Upper Palaeolithic mammoth mega-sites: a dog’s dinner?

The discovery and excavation of Palaeolithic sites with vast quantities of mammoth material is a source of both wonder and considerable academic debate. In particular, the large Upper Palaeolithic localities from eastern Europe with structures made from mammoth bones. However, despite a long history of research the actual process of how these remains were acquired…

Diet breadth in the Middle Stone Age: Evolutionarily important?

The Middle Stone Age (MSA, ca. 300,000 to 30,000 years ago), is a crucial period in terms of the emergence of our species. During this period anatomically Modern Humans evolved and spread out of Africa. A recent study published in Current Anthropology (free access) provides a new perspective on this phenomenon through an investigation of subsistence practices…

The role of fatty acids in Palaeolithic diet: New evidence from frozen Mammoth carcasses.

Many studies into Palaeolithic diet, both traditional zooarchaeological analysis and isotope studies, emphasise the importance of meat to past hominin diet. However, these frequently encounter the problem of explaining how these past communities overcame problems related to the consumption of large quantities of meat. Whilst it is one of the worst kept secrets in Palaeolithic archaeology…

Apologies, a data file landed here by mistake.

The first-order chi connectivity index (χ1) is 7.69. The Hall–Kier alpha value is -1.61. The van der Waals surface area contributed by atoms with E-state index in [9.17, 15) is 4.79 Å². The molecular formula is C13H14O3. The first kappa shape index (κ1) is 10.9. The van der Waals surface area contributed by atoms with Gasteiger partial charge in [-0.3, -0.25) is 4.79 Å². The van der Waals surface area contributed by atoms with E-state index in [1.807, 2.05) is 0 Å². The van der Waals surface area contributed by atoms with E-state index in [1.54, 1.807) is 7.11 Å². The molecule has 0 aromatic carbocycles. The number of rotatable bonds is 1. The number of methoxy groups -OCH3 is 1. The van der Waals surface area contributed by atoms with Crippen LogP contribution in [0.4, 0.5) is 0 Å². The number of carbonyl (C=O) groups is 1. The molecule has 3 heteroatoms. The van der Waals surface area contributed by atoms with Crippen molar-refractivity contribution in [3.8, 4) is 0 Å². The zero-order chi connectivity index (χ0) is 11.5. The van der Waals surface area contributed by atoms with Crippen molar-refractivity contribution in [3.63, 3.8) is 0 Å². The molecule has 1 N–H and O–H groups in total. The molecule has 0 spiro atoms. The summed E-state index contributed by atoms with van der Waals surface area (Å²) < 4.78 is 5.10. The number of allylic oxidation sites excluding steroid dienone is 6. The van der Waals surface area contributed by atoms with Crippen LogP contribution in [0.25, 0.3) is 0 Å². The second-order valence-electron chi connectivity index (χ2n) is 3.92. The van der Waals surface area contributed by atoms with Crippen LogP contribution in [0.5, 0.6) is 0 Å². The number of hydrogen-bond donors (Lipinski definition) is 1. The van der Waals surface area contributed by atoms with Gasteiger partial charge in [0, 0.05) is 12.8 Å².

Surviving at the edge of the Palaeolithic world

The movement of hominins out of a particular region into different areas, to which they are not necessarily adapted, is a topic familiar to Palaeolithic research for all regions and periods. In northwest Europe this topic has received a lot of interest, particularly related to both the initial occupation of Britain and subsequent re-occupation during…

Wildcat consumption by Neanderthals at Abric Romani (Spain)

While Neanderthals are generally seen as mainly exploiting large and medium-sized ungulates, more and more evidence indicates that they were processing smaller, faster animals as well. A good example is the recently published study by Gabucio et al. in Quaternary International. They undertook detailed analyses of the remains of wildcat (Felis silvestris) from  level O…

Tortoise exploitation at the MSA site of Blombos (South Africa)

While classic zooarchaeological studies mainly focus on large mammal remains, a recent paper by Thompson and Henshilwood focus on the exploitation of tortoises. Their aim is to demonstrate through a detailed taphonomic analysis, rather than through mere association, that tortoises are exploited in the Still Bay layers of Blombos Cave. 9,686 specimens from two layers…